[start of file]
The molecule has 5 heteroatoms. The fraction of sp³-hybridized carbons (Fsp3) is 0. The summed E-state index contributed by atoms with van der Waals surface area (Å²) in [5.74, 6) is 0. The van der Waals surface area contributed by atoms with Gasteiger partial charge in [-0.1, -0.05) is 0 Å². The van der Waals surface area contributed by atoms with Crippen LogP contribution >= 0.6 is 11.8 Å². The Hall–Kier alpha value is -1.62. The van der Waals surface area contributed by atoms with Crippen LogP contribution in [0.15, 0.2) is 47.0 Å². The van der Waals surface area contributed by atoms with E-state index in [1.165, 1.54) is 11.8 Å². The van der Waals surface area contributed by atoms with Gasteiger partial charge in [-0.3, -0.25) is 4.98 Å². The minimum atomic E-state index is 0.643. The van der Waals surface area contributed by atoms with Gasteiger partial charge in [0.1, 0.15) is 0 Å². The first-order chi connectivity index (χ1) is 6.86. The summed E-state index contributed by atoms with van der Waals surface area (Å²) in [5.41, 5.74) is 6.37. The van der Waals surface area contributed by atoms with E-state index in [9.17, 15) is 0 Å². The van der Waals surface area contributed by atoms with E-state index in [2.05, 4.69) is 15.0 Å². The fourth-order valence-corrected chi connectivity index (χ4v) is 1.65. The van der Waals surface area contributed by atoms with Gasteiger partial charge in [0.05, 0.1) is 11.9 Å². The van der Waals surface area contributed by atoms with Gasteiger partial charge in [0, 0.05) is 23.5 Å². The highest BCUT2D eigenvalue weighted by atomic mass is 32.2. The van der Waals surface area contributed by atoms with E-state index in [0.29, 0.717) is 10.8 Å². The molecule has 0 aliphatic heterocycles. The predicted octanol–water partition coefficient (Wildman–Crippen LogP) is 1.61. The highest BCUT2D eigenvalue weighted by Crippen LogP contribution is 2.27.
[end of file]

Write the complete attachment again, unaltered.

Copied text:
The molecule has 5 heteroatoms. The fraction of sp³-hybridized carbons (Fsp3) is 0. The summed E-state index contributed by atoms with van der Waals surface area (Å²) in [5.74, 6) is 0. The van der Waals surface area contributed by atoms with Gasteiger partial charge in [-0.1, -0.05) is 0 Å². The van der Waals surface area contributed by atoms with Crippen LogP contribution >= 0.6 is 11.8 Å². The Hall–Kier alpha value is -1.62. The van der Waals surface area contributed by atoms with Crippen LogP contribution in [0.15, 0.2) is 47.0 Å². The van der Waals surface area contributed by atoms with E-state index in [1.165, 1.54) is 11.8 Å². The van der Waals surface area contributed by atoms with Gasteiger partial charge in [-0.3, -0.25) is 4.98 Å². The minimum atomic E-state index is 0.643. The van der Waals surface area contributed by atoms with Gasteiger partial charge in [0.1, 0.15) is 0 Å². The first-order chi connectivity index (χ1) is 6.86. The summed E-state index contributed by atoms with van der Waals surface area (Å²) in [5.41, 5.74) is 6.37. The van der Waals surface area contributed by atoms with E-state index in [9.17, 15) is 0 Å². The van der Waals surface area contributed by atoms with E-state index in [2.05, 4.69) is 15.0 Å². The fourth-order valence-corrected chi connectivity index (χ4v) is 1.65. The van der Waals surface area contributed by atoms with Gasteiger partial charge in [0.05, 0.1) is 11.9 Å². The van der Waals surface area contributed by atoms with Gasteiger partial charge in [0, 0.05) is 23.5 Å². The highest BCUT2D eigenvalue weighted by atomic mass is 32.2. The van der Waals surface area contributed by atoms with E-state index in [0.29, 0.717) is 10.8 Å². The molecule has 0 aliphatic heterocycles. The predicted octanol–water partition coefficient (Wildman–Crippen LogP) is 1.61. The highest BCUT2D eigenvalue weighted by Crippen LogP contribution is 2.27.